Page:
Building bridges with the next generation (Part 1)
This is the first instalment in a two-part article about expanding your client base into the next generation of younger clients, by accessing the children of your clients. In this first piece, we consider the challenge of gaining access to the children of clients. Next month we’ll look at how you make this work within your business.
For many established advisers who have been offering financial advice and solutions to their clients for many years, their challenge is that their clients belong to the same generation as themselves. These clients are moving towards retirement age, at which stage they will stop accumulating further assets, and in fact will start de-cumulating, through living off their ARFs and other investments built up during their working lives. And as their assets reduce, so does the remuneration of many advisers whose charges are based solely on asset values.
But an even bigger problem arises when these clients die. In the United States, it is estimated that children do not retain their parent’s adviser in 90% – 95% of cases after their parent’s death. This results in the adviser’s remuneration going immediately to zero. Is the figure likely to be significantly different in Ireland?
This is a shocking figure! Shocking because of the sheer size of the figure, but on the other hand the good news is that there is a lot that you can do to build solid relationships with the adult children of your clients.
Get to know them
First of all, make sure that your client’s children know who you are. Seek permission from your client to introduce yourself to them – not to hound them for business, but simply positioned so that their children have a recognised and friendly face in the event of the death of the parent. Your client will want their finances handled efficiently and as per their instructions. To assist in this, at this stage you are suggesting that their children should know,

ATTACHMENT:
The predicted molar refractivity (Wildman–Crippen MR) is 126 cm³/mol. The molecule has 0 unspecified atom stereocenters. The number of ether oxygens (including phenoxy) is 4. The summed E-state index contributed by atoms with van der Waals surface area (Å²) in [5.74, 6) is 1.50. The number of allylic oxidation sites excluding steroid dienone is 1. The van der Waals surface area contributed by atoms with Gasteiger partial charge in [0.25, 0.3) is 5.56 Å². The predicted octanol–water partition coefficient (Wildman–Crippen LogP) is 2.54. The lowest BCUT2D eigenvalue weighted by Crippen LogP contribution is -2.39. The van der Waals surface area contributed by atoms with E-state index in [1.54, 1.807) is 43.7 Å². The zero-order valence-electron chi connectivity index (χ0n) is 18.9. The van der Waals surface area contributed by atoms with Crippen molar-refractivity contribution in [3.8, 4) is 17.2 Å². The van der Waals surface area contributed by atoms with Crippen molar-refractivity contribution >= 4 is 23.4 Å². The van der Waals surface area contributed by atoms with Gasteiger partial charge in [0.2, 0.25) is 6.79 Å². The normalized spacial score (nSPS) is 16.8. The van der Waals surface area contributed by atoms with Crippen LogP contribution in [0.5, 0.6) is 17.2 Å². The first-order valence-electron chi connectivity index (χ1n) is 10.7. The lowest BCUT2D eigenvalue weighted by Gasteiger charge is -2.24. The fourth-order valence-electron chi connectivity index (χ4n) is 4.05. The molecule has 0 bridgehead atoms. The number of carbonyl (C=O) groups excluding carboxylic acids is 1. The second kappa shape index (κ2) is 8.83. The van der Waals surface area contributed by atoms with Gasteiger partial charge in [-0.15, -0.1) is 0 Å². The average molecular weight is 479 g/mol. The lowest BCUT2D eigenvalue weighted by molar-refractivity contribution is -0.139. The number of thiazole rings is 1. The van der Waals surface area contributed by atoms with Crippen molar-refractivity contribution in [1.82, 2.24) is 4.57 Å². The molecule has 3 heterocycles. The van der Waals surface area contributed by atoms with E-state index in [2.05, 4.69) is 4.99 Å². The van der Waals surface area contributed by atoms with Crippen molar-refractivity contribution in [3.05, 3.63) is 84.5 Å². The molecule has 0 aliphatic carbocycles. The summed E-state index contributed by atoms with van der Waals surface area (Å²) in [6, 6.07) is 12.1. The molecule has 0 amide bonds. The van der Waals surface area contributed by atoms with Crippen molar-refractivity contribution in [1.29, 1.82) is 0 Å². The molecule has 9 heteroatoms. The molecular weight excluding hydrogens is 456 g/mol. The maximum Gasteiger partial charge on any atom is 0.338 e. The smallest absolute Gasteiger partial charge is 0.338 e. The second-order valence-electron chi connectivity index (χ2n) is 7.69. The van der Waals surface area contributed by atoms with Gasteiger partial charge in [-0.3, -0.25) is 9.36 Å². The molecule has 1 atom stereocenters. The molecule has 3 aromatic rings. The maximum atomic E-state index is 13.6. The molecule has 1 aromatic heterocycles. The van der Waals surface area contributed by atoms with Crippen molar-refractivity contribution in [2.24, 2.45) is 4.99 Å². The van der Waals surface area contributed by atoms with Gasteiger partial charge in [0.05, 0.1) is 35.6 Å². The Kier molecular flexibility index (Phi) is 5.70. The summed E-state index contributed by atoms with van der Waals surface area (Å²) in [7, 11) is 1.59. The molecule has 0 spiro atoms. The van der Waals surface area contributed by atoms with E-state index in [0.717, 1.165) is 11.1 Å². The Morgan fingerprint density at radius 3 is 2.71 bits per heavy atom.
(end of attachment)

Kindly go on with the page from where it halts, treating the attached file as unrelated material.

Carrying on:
- Who you are
- Where and how to contact you
- The broad areas where you are helping their parents (obviously with the parent’s permission).
Should a death occur in the family, at least now you are a friendly face who has some chance of working collaboratively with the children of your deceased client, rather than some faceless organisation that the client doesn’t know, doesn’t trust and will be generally wary of dealing with.
Demonstrate your value from afar
Then when you are introduced to your client’s children, take the relationship very slowly. Look to add value by adding them to your ongoing communications networks, after first of all finding out which communication channels they want you to use. – depending on their preferences, look to add them to your email newsletter, connect with them on LinkedIn, follow them on Twitter etc. If you are hosting a relevant seminar, you should even consider suggesting to your clients that they bring one of their adult children along to it.
Now you have an opportunity to remind these adult children regularly of the value that you add to your clients (and their parents), and how in time you could also add value to them. Carefully chosen messages of the value that you add just might get them to contact you as a financial need arises in their own lives.
Include them (as appropriate) in their parent’s financial plans
This is obviously an area in which you need to tread carefully, but there may well be areas of a parent’s financial planning in which it makes sense to involve their adult children. As parents move towards the later stages of their lives, wealth transfer, estate planning and legacy building tend to become important areas for consideration.
While parents may not want to share every small detail of their financial situation with their children, some planning will make lives easier down the road.
Talk to your clients (and their adult children) about the importance of having a will. Talk all of them through the benefits of putting an enduring power of attorney in place. Build a partnership with a good solicitor who can put these in place for them.
Ensure your clients and their adult children understand the structure and implications of making gifts from a parent to a child and of Capital Acquisitions Tax. Make sure they are aware of the annual exemptions available so that they can avail of these exemptions whenever possible.
At the end of the day, you want the opportunity to demonstrate to the adult children of your clients that you really care about your clients, that their interests are paramount in everything that you do. They will see you a valuable, trusted adviser to their parents. And they will also see that you can carry out the same role for them too. And how you do this last piece will be covered in a follow-up piece next month.